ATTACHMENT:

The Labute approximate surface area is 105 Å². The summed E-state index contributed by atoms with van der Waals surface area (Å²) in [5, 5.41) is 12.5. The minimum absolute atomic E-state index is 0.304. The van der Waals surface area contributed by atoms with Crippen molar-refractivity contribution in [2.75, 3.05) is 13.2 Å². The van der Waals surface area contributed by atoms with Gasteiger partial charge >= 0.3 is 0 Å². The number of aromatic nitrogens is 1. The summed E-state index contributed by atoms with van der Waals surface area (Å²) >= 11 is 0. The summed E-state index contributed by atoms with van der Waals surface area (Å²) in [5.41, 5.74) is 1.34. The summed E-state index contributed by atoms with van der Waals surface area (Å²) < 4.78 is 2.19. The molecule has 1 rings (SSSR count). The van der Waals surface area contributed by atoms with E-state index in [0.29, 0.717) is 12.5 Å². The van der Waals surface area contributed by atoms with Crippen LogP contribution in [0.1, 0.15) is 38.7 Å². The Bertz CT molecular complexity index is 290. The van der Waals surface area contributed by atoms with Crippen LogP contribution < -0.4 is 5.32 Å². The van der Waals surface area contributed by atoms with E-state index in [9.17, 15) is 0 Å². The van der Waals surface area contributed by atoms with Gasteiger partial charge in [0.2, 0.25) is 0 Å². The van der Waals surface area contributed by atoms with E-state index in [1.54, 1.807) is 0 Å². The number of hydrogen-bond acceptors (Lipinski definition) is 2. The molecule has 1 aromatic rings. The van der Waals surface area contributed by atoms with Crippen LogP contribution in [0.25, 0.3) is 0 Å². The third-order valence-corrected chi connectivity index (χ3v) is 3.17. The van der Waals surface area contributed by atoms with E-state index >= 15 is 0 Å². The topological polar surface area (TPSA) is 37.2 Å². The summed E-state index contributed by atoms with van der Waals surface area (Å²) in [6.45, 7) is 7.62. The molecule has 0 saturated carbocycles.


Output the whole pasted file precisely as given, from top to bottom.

The Labute approximate surface area is 105 Å². The summed E-state index contributed by atoms with van der Waals surface area (Å²) in [5, 5.41) is 12.5. The minimum absolute atomic E-state index is 0.304. The van der Waals surface area contributed by atoms with Crippen molar-refractivity contribution in [2.75, 3.05) is 13.2 Å². The van der Waals surface area contributed by atoms with Gasteiger partial charge >= 0.3 is 0 Å². The number of aromatic nitrogens is 1. The summed E-state index contributed by atoms with van der Waals surface area (Å²) >= 11 is 0. The summed E-state index contributed by atoms with van der Waals surface area (Å²) in [5.41, 5.74) is 1.34. The summed E-state index contributed by atoms with van der Waals surface area (Å²) < 4.78 is 2.19. The molecule has 1 rings (SSSR count). The van der Waals surface area contributed by atoms with E-state index in [0.29, 0.717) is 12.5 Å². The van der Waals surface area contributed by atoms with Crippen LogP contribution in [0.1, 0.15) is 38.7 Å². The Bertz CT molecular complexity index is 290. The van der Waals surface area contributed by atoms with Crippen LogP contribution < -0.4 is 5.32 Å². The van der Waals surface area contributed by atoms with E-state index in [9.17, 15) is 0 Å². The van der Waals surface area contributed by atoms with Gasteiger partial charge in [0.2, 0.25) is 0 Å². The van der Waals surface area contributed by atoms with E-state index in [1.54, 1.807) is 0 Å². The number of hydrogen-bond acceptors (Lipinski definition) is 2. The molecule has 1 aromatic rings. The van der Waals surface area contributed by atoms with Crippen LogP contribution in [0.25, 0.3) is 0 Å². The third-order valence-corrected chi connectivity index (χ3v) is 3.17. The van der Waals surface area contributed by atoms with E-state index >= 15 is 0 Å². The topological polar surface area (TPSA) is 37.2 Å². The summed E-state index contributed by atoms with van der Waals surface area (Å²) in [6.45, 7) is 7.62. The molecule has 0 saturated carbocycles.